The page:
Brachial plexus injuries most commonly result from motor vehicle accidents, gunshot or stab wounds, contact sport accidents, or workplace accidents during heavy physical labour.
Injury may involve the upper 2 or 3 nerve roots (partial injury) or all 5 nerve roots (complete injury). Partial and complete brachial plexus injuries can both be repaired successfully. Complete injuries require multiple major operations over the course of several years, while partial injuries can often be corrected in a single operation.
Complete injuries can be ruptures (roots still connected to the spinal cord) or avulsions (roots detached from the spinal cord). Nerve transfer techniques, which can be successfully applied to both ruptures and avulsions, are the treatment of choice for microsurgical repair.
An injury that does not resolve within a few days will often require major surgical reconstruction. The speed of nerve regeneration after spontaneous recovery or nerve repair is about 1 mm per day (1 inch per month).
Given the time frame to permanent paralysis (about 1 year), surgical repair is best carried out by 4 to 6 months after injury.
Brachial plexus injuries are usually caused by trauma to the roots of the plexus as they exit the cervical spine. This most commonly occurs in road traffic accidents and falls from height. Inflammatory, neoplastic, and compressive causes are also possible. The effects of the injury can include paralysis, loss of sensation, and pain. The specific clinical presentation will depend on the roots involved and the degree of injury to each root.
History and exam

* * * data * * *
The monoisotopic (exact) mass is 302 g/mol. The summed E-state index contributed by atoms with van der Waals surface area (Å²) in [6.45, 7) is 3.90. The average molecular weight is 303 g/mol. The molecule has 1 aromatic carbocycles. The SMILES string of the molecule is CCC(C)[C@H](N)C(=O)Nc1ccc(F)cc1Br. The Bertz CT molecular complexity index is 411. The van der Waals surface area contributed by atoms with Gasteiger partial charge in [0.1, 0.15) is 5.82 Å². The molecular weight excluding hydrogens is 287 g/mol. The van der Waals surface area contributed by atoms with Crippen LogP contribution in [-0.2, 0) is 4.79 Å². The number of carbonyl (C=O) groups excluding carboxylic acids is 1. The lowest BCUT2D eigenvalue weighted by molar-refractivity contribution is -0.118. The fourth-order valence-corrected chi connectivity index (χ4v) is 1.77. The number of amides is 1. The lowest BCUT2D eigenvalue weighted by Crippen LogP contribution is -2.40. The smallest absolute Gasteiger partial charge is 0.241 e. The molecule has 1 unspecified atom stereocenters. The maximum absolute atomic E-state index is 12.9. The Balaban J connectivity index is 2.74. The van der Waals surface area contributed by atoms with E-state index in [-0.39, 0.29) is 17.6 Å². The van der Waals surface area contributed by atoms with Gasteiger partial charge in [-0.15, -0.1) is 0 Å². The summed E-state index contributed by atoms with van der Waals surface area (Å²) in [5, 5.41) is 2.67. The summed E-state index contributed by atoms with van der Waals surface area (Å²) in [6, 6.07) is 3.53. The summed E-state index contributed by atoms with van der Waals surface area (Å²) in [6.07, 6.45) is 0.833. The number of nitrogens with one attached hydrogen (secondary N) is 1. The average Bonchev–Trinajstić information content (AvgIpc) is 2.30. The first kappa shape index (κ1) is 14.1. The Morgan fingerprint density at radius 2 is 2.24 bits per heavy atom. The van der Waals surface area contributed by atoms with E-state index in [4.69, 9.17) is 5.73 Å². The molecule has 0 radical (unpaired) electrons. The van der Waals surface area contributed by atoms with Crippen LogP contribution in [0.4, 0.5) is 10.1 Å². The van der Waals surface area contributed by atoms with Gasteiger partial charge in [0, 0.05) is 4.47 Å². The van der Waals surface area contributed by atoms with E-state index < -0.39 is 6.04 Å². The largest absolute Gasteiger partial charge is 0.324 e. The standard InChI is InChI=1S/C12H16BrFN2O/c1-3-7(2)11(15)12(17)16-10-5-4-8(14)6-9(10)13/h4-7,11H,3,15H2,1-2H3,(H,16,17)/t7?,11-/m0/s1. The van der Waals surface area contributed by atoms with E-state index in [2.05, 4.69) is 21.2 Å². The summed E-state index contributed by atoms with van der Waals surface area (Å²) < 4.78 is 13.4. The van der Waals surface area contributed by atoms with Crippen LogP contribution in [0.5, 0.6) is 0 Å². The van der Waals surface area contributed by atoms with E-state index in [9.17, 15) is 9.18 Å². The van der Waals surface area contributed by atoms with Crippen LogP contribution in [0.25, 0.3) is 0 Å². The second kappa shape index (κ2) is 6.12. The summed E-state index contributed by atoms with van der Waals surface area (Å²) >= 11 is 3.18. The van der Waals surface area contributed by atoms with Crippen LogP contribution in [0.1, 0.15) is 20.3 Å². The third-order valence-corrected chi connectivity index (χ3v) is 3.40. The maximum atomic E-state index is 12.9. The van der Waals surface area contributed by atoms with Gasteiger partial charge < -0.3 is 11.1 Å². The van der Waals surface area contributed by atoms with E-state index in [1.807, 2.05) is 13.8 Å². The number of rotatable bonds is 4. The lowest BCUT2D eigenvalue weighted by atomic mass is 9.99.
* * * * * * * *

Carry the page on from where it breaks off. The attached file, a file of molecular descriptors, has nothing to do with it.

Key diagnostic factors
- presence of risk factors
- presence of polytrauma/multiple injury
- paralysis of shoulder
- paralysis of bicep
- numbness of radial digits of hand and shoulder
- paralysis of triceps
- paralysis of wrist/finger extensors
- flail/insensate extremity
- absent tendon reflexes
- motor vehicle accident
- improper positioning during surgery
- age <50 years
- male sex
- Parsonage-Turner syndrome
- tumours (primary and metastatic tumours)
- rib abnormalities
- metabolic disorders
1st investigations to order
Investigations to consider
upper (C5-6) with or without middle (C7) root injury
isolated lower root (C8-T1) injury
total root avulsion (C5-T1) injury
Rahul K. Nath, MD
Texas Nerve and Paralysis Institute
RKN is an author of a number of references cited in this topic.
Abdelouahed Amrani, MD
AA declares that he has no competing interests.
S. Raja Sabapathy, MS, MCh, DNB, FRCS, MAMS
Director and Head
Department of Plastic, Hand and Reconstructive Microsurgery and Burns
SRS declares that he has no competing interests.
- Functional or psychogenic weakness (e.g., unilateral loss of motor function or psychogenic parkinsonism)
- Amyotrophic lateral sclerosis (ALS)
- Brain or spinal cord injury
- ACR appropriateness criteria: plexopathy
- Shoulder dystocia
Rotator cuff injury
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